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Hitch a ride: Uber, Lyft services coming to town

Pike County residents will have a new option for how to get where they’re going Sunday when a new law takes effect allowing ride-sharing services statewide.

The law, passed by the Legislature earlier this year, provides a single set of rules for ride-sharing programs no matter where they are located in the state, which means companies such as Uber and Lyft can begin shuttling passengers as soon as the programs are ready to roll out.

Local resident John Stephen Grice explained that he joined Uber just two weeks ago hoping to make some extra cash on the side while in school at Troy University, but realized upon joining that he is currently allowed only to transport people in Montgomery or Dothan.

“It wouldn’t let me turn on the app in Troy,” Grice said. “I could only set my town to Montgomery or Dothan. I made it Montgomery so that I can drive people around when I’m there, but I assume whenever they make it statewide I can change home location to Troy.”

Grice said he’s excited for the opportunity to finally start being able to make the extra money he was looking for without having to leave the city.

He said the service seems like a really good fit for Troy based on the university’s presence.

“It’s also a good designated driver service on the weekends,” Grice said. “I feel like there’s a need for it here.”

Uber operates by users looking for rides opening the Uber app, where riders can be matched with a nearby driver to take them to their destination – basically an on-call taxi service that utilizes a network of drivers who choose to join the company. Any licensed driver over the age of 21 can drive for Uber if they have at least one year of driving experience in the U.S., three years if they are under 23. They also must have an eligible four-door vehicle. Lyft listed similar requirements.

Ride-sharing services such as Uber and Lyft are already available in some of Alabama’s larger cities, but the new law will the services to operate anywhere in Alabama. The law will also phase out any city or county regulations or ordinances in place on ride-sharing programs.

Fares vary based on the length of the trip and the location of the ride, but a report from SherpaShare, an app that helps rideshare drivers track mileage and tax deductions, shows that the average trip with Uber from January to May 2015 was $13.36 while the average trip with Lyft cost $12.53.

Robin Sullivan, chairman of the Pike County Commission, said he doesn’t believe the county has any regulations governing ride-sharing program.“I can’t imagine that there would be any,” Sullivan said. “I think Uber is a great program.”

Alton Starling, Troy city clerk, said the city has an ordinance regulating taxi cab businesses so that drivers are vetted, but that ordinance won’t be applied to the ride-sharing programs based on the language of the state law.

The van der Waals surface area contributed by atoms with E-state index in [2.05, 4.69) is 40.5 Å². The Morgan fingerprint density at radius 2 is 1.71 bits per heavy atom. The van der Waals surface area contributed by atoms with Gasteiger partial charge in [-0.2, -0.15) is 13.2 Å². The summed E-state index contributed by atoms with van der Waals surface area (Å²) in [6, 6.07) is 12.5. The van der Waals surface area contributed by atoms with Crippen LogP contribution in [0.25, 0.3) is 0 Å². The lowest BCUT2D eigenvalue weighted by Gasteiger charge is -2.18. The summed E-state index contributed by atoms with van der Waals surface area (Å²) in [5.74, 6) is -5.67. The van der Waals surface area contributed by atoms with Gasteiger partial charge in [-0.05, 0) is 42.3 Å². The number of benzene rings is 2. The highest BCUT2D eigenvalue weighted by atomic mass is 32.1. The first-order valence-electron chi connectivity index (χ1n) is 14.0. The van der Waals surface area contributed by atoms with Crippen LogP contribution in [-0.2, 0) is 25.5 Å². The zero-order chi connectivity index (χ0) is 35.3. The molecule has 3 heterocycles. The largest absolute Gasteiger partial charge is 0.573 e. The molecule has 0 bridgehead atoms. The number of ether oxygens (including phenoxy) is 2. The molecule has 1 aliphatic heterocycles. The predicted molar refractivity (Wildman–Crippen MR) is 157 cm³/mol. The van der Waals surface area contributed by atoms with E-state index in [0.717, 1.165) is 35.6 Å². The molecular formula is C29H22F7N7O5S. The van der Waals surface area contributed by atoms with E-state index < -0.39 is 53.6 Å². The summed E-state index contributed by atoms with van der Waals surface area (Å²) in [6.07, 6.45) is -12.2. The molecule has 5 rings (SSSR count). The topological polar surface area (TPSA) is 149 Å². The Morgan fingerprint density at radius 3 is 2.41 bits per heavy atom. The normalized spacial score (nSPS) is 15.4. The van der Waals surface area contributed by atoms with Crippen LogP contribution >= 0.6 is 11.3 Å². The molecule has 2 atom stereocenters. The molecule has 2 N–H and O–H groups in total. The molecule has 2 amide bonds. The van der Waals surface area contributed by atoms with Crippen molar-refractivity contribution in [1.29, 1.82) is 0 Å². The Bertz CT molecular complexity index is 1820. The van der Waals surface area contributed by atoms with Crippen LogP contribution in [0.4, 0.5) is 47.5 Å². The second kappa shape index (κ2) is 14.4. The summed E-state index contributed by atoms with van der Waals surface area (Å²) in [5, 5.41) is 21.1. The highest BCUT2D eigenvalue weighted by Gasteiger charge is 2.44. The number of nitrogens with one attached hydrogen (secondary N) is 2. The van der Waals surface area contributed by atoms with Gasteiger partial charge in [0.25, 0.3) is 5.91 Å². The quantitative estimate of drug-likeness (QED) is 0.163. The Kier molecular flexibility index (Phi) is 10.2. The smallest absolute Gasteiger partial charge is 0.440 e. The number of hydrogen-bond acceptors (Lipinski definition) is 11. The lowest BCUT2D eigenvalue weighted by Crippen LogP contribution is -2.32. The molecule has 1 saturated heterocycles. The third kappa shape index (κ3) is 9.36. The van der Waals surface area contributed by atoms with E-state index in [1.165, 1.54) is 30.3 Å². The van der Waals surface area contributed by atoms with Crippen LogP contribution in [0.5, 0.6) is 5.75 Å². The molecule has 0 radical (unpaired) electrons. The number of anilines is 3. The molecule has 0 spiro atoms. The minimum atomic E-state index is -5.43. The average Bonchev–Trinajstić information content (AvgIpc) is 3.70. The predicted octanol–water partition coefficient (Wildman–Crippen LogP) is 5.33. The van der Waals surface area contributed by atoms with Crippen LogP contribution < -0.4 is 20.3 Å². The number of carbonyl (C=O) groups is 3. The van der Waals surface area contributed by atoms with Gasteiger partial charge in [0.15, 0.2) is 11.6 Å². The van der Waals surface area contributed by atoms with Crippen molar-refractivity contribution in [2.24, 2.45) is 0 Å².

“The Public Service Commission has oversight and does not want the city or county involved,” Starling said. “They will charge 1 percent and remit one half to the city and county in which the (rideshare) originates.”

The Public Service Commission will be issuing permits and regulating the companies as Transportation Network Companies (TNCs). The TNCs would conduct or have a third party conduct criminal background and driving history checks on drivers.

Gov. Kay Ivey praised the new law for allowing a valuable service to Alabama citizens.

“Alabamians in all areas of our state now have the option to enjoy the many benefits of ridesharing, including opportunities for those looking to make extra income; increased economic activity for local businesses, cities and towns; and the expansion of safe, affordable transportation options,” Ivey said. “I was pleased to have a part in bringing this much-needed service statewide and look forward to watching these platforms grow in the years to come.”

“Uber is proud to launch throughout Alabama, enabling more people to access convenient rides at the tap of a button and earn money on their own schedule,” Uber Southeast General Manager Kasra Moshkani said. “We thank Governor Kay Ivey for her leadership paving the way for residents and visitors across Alabama to have the access to ridesharing that they deserve.”

“This is a great day for individuals around the state of Alabama — for drivers and passengers — as they can now experience the various benefits of ridesharing, including having access to responsible and reliable transportation statewide,” Jake Darby, general manager for Lyft, said. “Governor Ivey played an instrumental role in bringing this law to fruition, as did our regulator the Alabama Public Service Commission, and we are excited that a new chapter officially begins today.”